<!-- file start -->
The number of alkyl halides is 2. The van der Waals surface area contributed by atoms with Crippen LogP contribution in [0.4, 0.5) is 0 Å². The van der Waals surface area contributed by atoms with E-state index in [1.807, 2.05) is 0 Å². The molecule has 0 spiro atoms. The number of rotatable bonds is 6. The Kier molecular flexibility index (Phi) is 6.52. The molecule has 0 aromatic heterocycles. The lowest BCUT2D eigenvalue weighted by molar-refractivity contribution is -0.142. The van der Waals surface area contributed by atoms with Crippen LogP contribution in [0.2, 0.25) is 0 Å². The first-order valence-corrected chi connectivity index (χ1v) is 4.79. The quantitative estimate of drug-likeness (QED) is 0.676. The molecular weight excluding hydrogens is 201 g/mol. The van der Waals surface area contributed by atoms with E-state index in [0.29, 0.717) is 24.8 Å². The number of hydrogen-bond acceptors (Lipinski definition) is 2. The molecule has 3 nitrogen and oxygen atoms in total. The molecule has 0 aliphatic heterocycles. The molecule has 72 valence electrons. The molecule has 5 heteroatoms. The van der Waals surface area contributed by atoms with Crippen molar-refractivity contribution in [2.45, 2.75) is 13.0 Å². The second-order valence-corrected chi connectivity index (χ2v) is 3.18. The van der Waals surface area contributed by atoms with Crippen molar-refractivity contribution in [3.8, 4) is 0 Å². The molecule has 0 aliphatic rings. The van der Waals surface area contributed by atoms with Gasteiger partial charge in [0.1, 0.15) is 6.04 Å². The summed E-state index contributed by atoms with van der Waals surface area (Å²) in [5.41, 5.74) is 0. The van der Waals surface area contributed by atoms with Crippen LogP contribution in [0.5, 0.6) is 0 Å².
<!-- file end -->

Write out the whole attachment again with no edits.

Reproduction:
The number of alkyl halides is 2. The van der Waals surface area contributed by atoms with Crippen LogP contribution in [0.4, 0.5) is 0 Å². The van der Waals surface area contributed by atoms with E-state index in [1.807, 2.05) is 0 Å². The molecule has 0 spiro atoms. The number of rotatable bonds is 6. The Kier molecular flexibility index (Phi) is 6.52. The molecule has 0 aromatic heterocycles. The lowest BCUT2D eigenvalue weighted by molar-refractivity contribution is -0.142. The van der Waals surface area contributed by atoms with Crippen LogP contribution in [0.2, 0.25) is 0 Å². The first-order valence-corrected chi connectivity index (χ1v) is 4.79. The quantitative estimate of drug-likeness (QED) is 0.676. The molecular weight excluding hydrogens is 201 g/mol. The van der Waals surface area contributed by atoms with E-state index in [0.29, 0.717) is 24.8 Å². The number of hydrogen-bond acceptors (Lipinski definition) is 2. The molecule has 3 nitrogen and oxygen atoms in total. The molecule has 0 aliphatic heterocycles. The molecule has 72 valence electrons. The molecule has 5 heteroatoms. The van der Waals surface area contributed by atoms with Crippen molar-refractivity contribution in [2.45, 2.75) is 13.0 Å². The second-order valence-corrected chi connectivity index (χ2v) is 3.18. The van der Waals surface area contributed by atoms with Crippen molar-refractivity contribution in [3.8, 4) is 0 Å². The molecule has 0 aliphatic rings. The van der Waals surface area contributed by atoms with Gasteiger partial charge in [0.1, 0.15) is 6.04 Å². The summed E-state index contributed by atoms with van der Waals surface area (Å²) in [5.41, 5.74) is 0. The van der Waals surface area contributed by atoms with Crippen LogP contribution in [0.5, 0.6) is 0 Å².